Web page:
The Hidden Risk of DIY
There are some cancers that are known to be associated with certain environmental factors, and if we want to avoid the cancer we need to minimize the exposure to the aggravating factor. Everybody knows the association between smoking and lung cancer, and even passive smoking has now been recognised as a health threat, but, did you about the hidden risk of DIY?
The risk here is of an extremely unpleasant and devastating form of lung cancer called mesothelioma which has been shown to be directly linked to asbestos fibres. Those of us who are old enough to remember the great actor Steve McQueen were shocked and dismayed when it was discovered he had mesothelioma as a result of exposure to asbestos during his motor racing activities as it was a major ingredient in the fire retardant protective clothing then used.
The risks of asbestos to health have been well documented and there are still court cases going on involving people exposed to the risk unknowingly through their work. Asbestos used to be widely employed in building but has been outlawed for some time.
The problem is that many domestic homes may contain asbestos without their owners being aware of this. The risk to health is slight if asbestos is left undisturbed and remains intact, but if it starts to break down or if DIY work unwittingly takes place and disturbs it, then there is a real risk of fibres becoming airborne and settling in someone’s lungs.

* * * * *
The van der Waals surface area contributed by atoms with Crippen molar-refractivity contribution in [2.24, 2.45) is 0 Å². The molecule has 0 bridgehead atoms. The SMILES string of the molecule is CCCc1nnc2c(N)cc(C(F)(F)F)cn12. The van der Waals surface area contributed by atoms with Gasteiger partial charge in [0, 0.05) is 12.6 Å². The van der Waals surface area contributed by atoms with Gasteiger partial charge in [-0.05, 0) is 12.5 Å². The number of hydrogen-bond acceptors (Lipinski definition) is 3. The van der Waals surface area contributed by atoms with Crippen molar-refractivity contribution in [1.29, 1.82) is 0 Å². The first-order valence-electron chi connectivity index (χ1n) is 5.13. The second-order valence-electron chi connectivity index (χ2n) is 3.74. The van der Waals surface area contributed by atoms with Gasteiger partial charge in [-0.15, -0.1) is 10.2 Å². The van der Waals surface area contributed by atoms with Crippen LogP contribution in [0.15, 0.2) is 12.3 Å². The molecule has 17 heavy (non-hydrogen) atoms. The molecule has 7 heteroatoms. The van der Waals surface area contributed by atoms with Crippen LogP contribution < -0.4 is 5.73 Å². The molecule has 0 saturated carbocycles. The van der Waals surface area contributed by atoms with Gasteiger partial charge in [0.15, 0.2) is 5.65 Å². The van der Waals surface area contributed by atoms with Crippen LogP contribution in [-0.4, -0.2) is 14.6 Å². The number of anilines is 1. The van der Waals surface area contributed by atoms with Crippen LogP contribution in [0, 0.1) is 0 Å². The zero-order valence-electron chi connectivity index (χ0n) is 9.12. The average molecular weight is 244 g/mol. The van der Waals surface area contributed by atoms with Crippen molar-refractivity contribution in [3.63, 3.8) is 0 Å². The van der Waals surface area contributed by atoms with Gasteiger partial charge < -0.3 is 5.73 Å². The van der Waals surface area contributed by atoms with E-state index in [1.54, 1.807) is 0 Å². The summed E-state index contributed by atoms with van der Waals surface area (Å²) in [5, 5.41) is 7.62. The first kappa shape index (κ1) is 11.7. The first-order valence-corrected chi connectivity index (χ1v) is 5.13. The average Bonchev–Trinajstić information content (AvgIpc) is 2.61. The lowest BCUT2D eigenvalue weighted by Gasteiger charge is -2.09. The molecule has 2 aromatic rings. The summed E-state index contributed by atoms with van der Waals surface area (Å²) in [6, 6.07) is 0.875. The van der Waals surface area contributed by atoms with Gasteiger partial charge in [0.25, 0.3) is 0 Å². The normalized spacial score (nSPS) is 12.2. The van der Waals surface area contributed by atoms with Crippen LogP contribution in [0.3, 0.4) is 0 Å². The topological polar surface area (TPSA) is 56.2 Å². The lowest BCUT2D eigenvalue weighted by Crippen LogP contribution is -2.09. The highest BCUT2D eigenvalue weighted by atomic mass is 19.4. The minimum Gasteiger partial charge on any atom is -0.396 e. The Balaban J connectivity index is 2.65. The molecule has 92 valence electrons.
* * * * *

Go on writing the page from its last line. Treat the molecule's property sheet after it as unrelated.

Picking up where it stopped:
The article here explains more:
“Asbestos, a naturally occurring, affordable material with great heat resistant properties was widely used in industry and construction for much of the twentieth century.”
“It was only after decades of use in a wide variety ways that people noted the link between exposure to asbestos fibres and a number of different lung diseases – particularly the aggressive, cruel chest cancer mesothelioma.
Asbestos fibres can lie dormant in people’s lungs for anywhere between 15 and 50 years after initial exposure. Because symptoms are similar to a number of other conditions, mesothelioma is often spotted too late in the day, and is almost always fatal.”
“Diagnoses are currently most common amongst those who worked in fields such as heavy industry and shipbuilding during the 1960s and 1970s, before there was a serious appreciation of the danger asbestos posed. Nevertheless, it took until 1999 for all forms of asbestos to finally be banned in the UK.”
“Workplace regulations about asbestos are now much more stringent than they once were, leaving the home as the last setting in which people could be exposed.”
“A particular concern is the lack of awareness and understanding there is about the potential health hazard asbestos poses among those doing DIY.
Millions of homes across the UK were built in the era when asbestos was a widely used material, and as long as people are still living and working in these buildings asbestos, could, if disturbed, be a major health hazard. At the same time, it is important not to scare people; if asbestos is in good condition, and doesn’t have to be removed, then it is best left alone.”
Once asbestos fibres are inhaled, it is impossible to tell who may ultimately suffer ill health, and when this might occur. This means that raising awareness among the general public about asbestos as a potential hazard in the home is absolutely crucial, if we are to avoid further fatalities as a result of people undertaking DIY without knowing all the facts about asbestos.
It seems that we have to be ever alert to the potential threats to our health these days. Concerns have been raised about the use of mobile phones and the increasing presence of WiFi in public places, but, who would have thought of the hidden risk of DIY?